One of my earliest childhood sports memories is the day I found out my dad was taking my brother to watch the Winnipeg Jets. Without me. To say I was jealous would be a massive understatement, and, as my parents love to remind me, I pitched a fit. The decision to leave me out had nothing to do with sexism. My parents had always supported my love of sports. They signed me up to play on the local boy’s hockey team and my dad coached my soccer team for years. But unlike my non-hockey playing brother, I’d never shown any interest in actually watching sports. I only wanted to play them.

Needless to say, the story ends with my dad bringing seven-year-old me to the next home game. I don’t remember who won and I’m pretty sure I complained about being tired by the end of the third period, though I do remember developing a massive crush on Dale Hawerchuk. But what really stuck with me all these years was being in that arena full of people cheering for the same team. Jets fans are notably passionate, but there was an indescribable feeling of community and excitement that captivated me.

As I’ve grown older, I’ve retired my cleats and developed a newfound appreciation for watching sports. But it’s not the fantasy leagues or batting averages or even the incredible hotness of professional athletes that inspires me as a romance writer. It’s the stories of courage, resilience and passion that resonate far beyond the stadium walls. You don’t have to be a sports fan to recognize and celebrate Simone Manuel’s historic achievement at the 2016 Olympics as the first black swimmer from the US to win gold. And it’s impossible not to fall in love with the underdog story of the Icelandic national soccer team beating some of the greats at Euro 2016, despite the fact the tiny nation’s team consisted largely of semi-pro players, and an assistant coach whose primary occupation was dentistry.

Sports also provide an amazing way to foster community. When my husband and I moved to a new town six years ago for work, we were invited by one of his colleagues to watch an NFL game. Not having grown up in football country, it was a strange experience. The screaming! The cheering! The giant bowl of cheese dip! To this day, I still don’t have a single clue about the rules of how American football works, but I discovered I really love watching it. Not because of the game itself, though I will cheer like mad every time a Seahawks player catches the ball and runs toward the end zone, but because I met some of my dearest friends through these weekend rituals. And, of course, because of the cheese dip.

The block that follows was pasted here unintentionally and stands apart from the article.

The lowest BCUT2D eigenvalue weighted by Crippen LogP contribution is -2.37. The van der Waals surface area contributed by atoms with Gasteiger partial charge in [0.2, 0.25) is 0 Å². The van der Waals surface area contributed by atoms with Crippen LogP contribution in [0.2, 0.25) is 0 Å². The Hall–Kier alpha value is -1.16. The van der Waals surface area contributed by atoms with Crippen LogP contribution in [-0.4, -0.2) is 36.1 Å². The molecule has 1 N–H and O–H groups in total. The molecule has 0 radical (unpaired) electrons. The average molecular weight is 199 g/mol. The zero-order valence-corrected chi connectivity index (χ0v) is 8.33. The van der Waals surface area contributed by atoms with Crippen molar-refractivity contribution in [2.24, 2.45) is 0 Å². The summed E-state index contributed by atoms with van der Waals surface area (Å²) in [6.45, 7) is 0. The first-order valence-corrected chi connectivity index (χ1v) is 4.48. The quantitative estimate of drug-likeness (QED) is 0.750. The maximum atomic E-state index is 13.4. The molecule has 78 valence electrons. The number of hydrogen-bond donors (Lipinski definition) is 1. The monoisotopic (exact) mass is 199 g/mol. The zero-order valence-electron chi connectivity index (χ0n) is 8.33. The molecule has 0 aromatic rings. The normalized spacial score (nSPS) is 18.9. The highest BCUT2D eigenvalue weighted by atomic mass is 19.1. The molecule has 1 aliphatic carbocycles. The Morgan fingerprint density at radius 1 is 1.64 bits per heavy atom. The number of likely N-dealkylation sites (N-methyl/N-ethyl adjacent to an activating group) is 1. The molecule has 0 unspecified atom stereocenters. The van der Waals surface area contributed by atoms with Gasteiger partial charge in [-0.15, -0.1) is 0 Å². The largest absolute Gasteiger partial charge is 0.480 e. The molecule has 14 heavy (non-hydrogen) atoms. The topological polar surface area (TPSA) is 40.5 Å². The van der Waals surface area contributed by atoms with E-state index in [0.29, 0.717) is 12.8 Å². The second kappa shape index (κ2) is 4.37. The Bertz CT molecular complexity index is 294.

This idea that there are many different reasons and ways to love sports is part of what inspired the opening scene in my book Going for the Goal. Jillian and Nick first meet when they get stuck in a stairwell at a party—something based on a true story, but I’ll save that for another post! They bond over a discussion about NHL trade prospects and it’s clear that while Jillian has never donned a pair of skates, the aspiring sports agent’s love for hockey is no way lesser that the emerging NHL star’s. When they reconnect almost a decade later, both have found a way to dedicate their lives to the sport they love in very different ways. And, since this is a romance after all, they find themselves in need each other to advance their careers, but their pesky, long-simmering mutual attraction could jeopardize everything they’ve worked for.

Like all sports romances, Going for the Goal isn’t really about the sport itself. It’s about loyalty, resilience and determination. Most importantly, it’s a love story about two people who are too busy trying to take care of everyone else around them to see that they are perfect for each other. So even if you consider yourself a person that doesn’t like sports, you may find still something to love in them—even if it is just the cheese dip.


Growing up, Sara Rider dreamed of becoming a professional soccer player. When that dream was squashed by her extreme dislike of running, she decided to do the next best thing: write about professional soccer players. By day, Sara spends her time working in the field of research ethics and daydreams about plotlines and character arcs. She spends far too much time at public libraries and never leaves the house without a paperback or an e-reader stuffed into her purse.